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Particles and interactions

Particles and interactions

Web life: ParticleBites

23 Feb 2017
Taken from the February 2017 issue of Physics World

So what is the site about?

As you may guess from its name and strapline, ParticleBites – “The high-energy physics reader’s digest” – presents the latest research updates in high-energy particle physics. The blog, which serves as an online particle-physics journal club, covers both experimental and theoretical research, with each post based on a recently published research paper that is available on the arXiv preprint server. ParticleBites’ main aim, much like its sister website AstroBites, is to make research more accessible to those starting out in academia, by simplifying research papers and making the science more accessible to undergraduate students. “For most people, it takes years for scientific papers to become meaningful. Our goal is to solve this problem, one paper at a time,” claim the creators. Each post is written such that not only is the new research explained, but its importance in the field at large is also provided, giving some much-needed context to current research, especially for those who are new to particle physics. The website has about six to eight posts a month and topics range from dark matter and supersymmetry to neutrinos and nuclear physics. There is also the odd post about outreach, science policy and rumours, all with a particle-physics twist.

Who is behind it?

By particle physicists and for particle physicists, the posts are written and edited by a team of graduate students and postdoctoral researchers, including 10 regular authors and the occasional guest author. ParticleBites was founded in 2013 by Flip Tanedo, the website’s editor, following the Communicating Science 2013 workshop, which was organized by Harvard University’s Nathan Sanders, who co-founded AstroBites. Tanedo – an assistant professor in theoretical physics at the University of California, Irvine – also serves as director, together with Julia Gonski – a PhD student in the high-energy experimental group at Harvard. Tanedo also created the ParticleBites logo, which depicts a gauge boson (a force carrier) “eating” a Goldstone boson (spinless particles associated with the spontaneous symmetry) and becoming longitudinally polarized. According to Tanedo, the cartoon “represents the part of the phenomenon of electroweak symmetry breaking, which plays a central role in the Standard Model of particle physics.”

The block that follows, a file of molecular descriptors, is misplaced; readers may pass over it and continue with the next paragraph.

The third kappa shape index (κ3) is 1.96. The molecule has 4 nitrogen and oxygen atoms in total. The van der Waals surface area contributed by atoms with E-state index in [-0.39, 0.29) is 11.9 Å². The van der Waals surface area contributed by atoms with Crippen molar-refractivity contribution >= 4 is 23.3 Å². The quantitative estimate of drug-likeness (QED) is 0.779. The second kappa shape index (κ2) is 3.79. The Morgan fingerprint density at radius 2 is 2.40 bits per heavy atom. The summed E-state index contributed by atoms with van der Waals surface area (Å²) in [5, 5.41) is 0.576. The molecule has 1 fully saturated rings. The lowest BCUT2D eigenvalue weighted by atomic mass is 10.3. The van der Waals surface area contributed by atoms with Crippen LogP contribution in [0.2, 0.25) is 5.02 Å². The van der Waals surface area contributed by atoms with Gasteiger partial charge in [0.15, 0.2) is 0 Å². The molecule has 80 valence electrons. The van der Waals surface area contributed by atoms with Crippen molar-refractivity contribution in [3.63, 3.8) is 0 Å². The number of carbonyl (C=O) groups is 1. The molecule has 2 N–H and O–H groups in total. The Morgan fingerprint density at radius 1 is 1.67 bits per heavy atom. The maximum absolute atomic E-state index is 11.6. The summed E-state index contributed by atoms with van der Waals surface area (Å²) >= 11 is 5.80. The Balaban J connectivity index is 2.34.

Can I get involved?

Yes – if you are a PhD student or postdoc in particle physics. The website has a “Write for us” section, which says that “if you’re a particle physicist (broadly defined) with a passion for writing and science outreach, feel free to contact us about writing opportunities with ParticleBites”. Potential authors are expected to have a solid background in particle physics and are selected on the basis of a sample blog post. Authors are expected to write a new post every two to four weeks, as well as edit fellow writers’ posts. The team is also looking for undergraduate and graduate students who can get involved in editing and proofreading posts.

Can you give me a sample quote?

From a post published in September 2016, titled “Horton hears a sterile neutrino?”: “Neutrinos, like the beloved Whos in Dr Seuss’ Horton Hears a Who!, are light and elusive, yet have a large impact on the universe we live in. While neutrinos only interact with matter through the weak nuclear force and gravity, they played a critical role in the formation of the early universe. Neutrino physics is now an exciting line of research pursued by the Hortons of particle physics, cosmology and astrophysics alike. While most of what we currently know about neutrinos is well described by a three-flavour neutrino model, a few inconsistent experimental results such as those from the Liquid Scintillator Neutrino Detector (LSND) and the Mini Booster Neutrino Experiment (MiniBooNE) hint at the presence of a new kind of neutrino that only interacts with matter through gravity. If this ‘sterile’ kind of neutrino does in fact exist, it might also have played an important role in the evolution of our universe.”

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